In this article we review a cheap 3000mW laser engraver for around 80 bucks. We want to test what it is able to cut and add some important safety features.
Let’s first get some things out of the way. I bought the laser engraver with my own money and this article is not sponsored. If you decide to buy one of these using the affiliate link at the end of this page will help to support me at no additional cost for you. The laser comes packed nicely with all the necessary cables and a stick with the software.
I bought this laser engraver for a very specific reason — to use it as a branding iron or maker mark to put my sign on furniture. We will cover this specific use case in a separate video and for today will focus on a general review of what this little box can do and what it can’t do. One thing it definitely can do is to destroy your eyes and make you blind.
Laser engraver safety
You should therefore not use the laser as it comes out of the box. You can find a free template for covers on the 3 open side here that add an important safety feature. I am cutting these on the K40 laser cutter from plywood.
As you most likely don’t own a larger laser cutter you can simply cut them from cardboard and cover the inside with aluminum foil. This is going to create a cover that the laser can’t pass through to protect your eyes.
Here we glue dowels into the small levers so that we can open and close the lids. You could be more pragmatic and just glue the covers with a piece of duct tape to the sides.
With a bit of sanding and paint the cover look quite nice.
Even with this protection you should always wear glasses that work for the wavelength of 450 nm.
The protective glasses for this wavelength are cheap and usually cost around 10 bucks.
With these precautions we are all set and prepared for running the laser.
3000mW laser engraver software setup
Installing the software started with a positive surprise. Installing the driver and the software in Linux worked without any issues using wine.
We connect the laser engraver to the power supply and the USB port of the laser to the computer and start the software.
At the lens of the laser module we make sure that the focus is on the surface of the piece we want to engrave.
We load an image in the software and let it engrave on a piece of MDF. The engraving is a lengthy process.
Even such a relatively small image takes about 10 minutes to engrave.
However, the result looks actually quite nice.
All the details of the logo are crisp and clear and the result looks good.
After MDF let’s try to engrave on a piece of plywood – which works even better.
The result is a clear engraving with some depth.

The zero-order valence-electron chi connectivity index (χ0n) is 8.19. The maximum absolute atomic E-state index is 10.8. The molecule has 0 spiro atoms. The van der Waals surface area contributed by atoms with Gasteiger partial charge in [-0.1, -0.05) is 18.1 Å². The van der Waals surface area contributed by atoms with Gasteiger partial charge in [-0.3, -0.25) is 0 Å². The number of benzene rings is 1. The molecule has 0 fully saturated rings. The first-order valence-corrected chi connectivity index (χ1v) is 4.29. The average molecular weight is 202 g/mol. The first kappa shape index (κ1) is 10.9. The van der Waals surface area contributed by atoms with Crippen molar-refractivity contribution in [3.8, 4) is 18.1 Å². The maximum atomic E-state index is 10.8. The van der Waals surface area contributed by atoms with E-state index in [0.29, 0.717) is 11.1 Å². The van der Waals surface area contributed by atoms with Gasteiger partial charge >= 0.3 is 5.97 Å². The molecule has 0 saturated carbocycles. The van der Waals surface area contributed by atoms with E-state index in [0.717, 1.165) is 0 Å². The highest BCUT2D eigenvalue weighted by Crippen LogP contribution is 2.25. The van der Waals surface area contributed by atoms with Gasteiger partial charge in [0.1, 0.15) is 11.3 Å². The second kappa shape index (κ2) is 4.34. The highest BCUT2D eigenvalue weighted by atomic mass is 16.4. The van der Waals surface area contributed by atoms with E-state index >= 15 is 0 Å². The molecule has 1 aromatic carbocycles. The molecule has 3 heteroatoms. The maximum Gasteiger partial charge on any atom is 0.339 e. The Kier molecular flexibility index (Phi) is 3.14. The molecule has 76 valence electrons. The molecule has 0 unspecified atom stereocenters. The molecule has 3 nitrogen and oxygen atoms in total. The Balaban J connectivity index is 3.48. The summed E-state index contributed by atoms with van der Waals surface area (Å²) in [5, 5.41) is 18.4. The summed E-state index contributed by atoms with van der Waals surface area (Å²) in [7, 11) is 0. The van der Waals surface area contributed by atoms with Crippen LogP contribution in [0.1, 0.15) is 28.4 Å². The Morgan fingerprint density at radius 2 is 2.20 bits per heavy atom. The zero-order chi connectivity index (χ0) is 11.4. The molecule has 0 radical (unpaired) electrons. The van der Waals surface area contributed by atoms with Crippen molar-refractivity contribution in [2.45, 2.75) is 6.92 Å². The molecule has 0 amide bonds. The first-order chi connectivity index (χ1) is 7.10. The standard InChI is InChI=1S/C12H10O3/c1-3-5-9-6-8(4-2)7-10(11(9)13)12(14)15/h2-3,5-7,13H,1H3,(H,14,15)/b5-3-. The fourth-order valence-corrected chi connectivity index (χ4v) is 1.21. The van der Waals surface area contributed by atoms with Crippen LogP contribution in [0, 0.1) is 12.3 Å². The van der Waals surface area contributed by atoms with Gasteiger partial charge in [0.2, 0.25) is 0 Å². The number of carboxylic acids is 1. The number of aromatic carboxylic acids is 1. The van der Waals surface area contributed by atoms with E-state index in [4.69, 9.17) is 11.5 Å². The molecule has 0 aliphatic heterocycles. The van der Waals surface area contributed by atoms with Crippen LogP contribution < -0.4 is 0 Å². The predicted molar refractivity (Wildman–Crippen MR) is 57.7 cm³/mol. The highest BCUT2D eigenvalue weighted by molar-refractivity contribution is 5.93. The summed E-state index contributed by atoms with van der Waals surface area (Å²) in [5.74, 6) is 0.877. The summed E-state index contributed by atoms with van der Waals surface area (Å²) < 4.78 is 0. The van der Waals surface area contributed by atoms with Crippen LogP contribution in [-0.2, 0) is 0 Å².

The software contains a few options to modify the graphic. The outline option is not really working for engraving as the outline is only one pixel
The sketch option is producing a nice effect with a thick outline and some pixels in the larger areas.
There is however a neat feature of the laser engraver. With the “download” button in the software you can actually save an image on the laser engraver itself
and then engrave the image with the laser not connected to a computer.
Acrylic failure and metal engraving win
Next I was curious if the laser could engrave acrylic. After removing the piece of acrylic we can see that the laser actually nicely engraved my logo in the coating of the IKEA metal cabinet.
While the acrylic doesn’t show any sign of an engraving this shows nicely that paint on a metal surface can be engraved with this laser.
Let’s try this again with reflecting aluminium foil, adjusting the laser focus and the maximum laser power and caving depth.
Again the acrylic piece doesn’t show any sign of the laser. So it seems that the laser is not able to engrave acrylic.
Besides wood the laser engraves also cardboard. Paper however does interestingly not work when using 100% laser power and 10% carving depth.
With 100% carving depth it is possible to burn the paper – although this will not result in a clear cut it might be possible with some patience to create small stencils.
3000mW laser engraver review summary
- You can’t cut anything with this laser engraver — even paper can’t be really cut.
- I was not able to engrave acrylic.
- It is very well suited to engrave in MDF and plywood.
- Nevertheless for the purpose of using it as a maker mark this seems to be a great fit.
- In one of the next projects we will add some changes to this tool.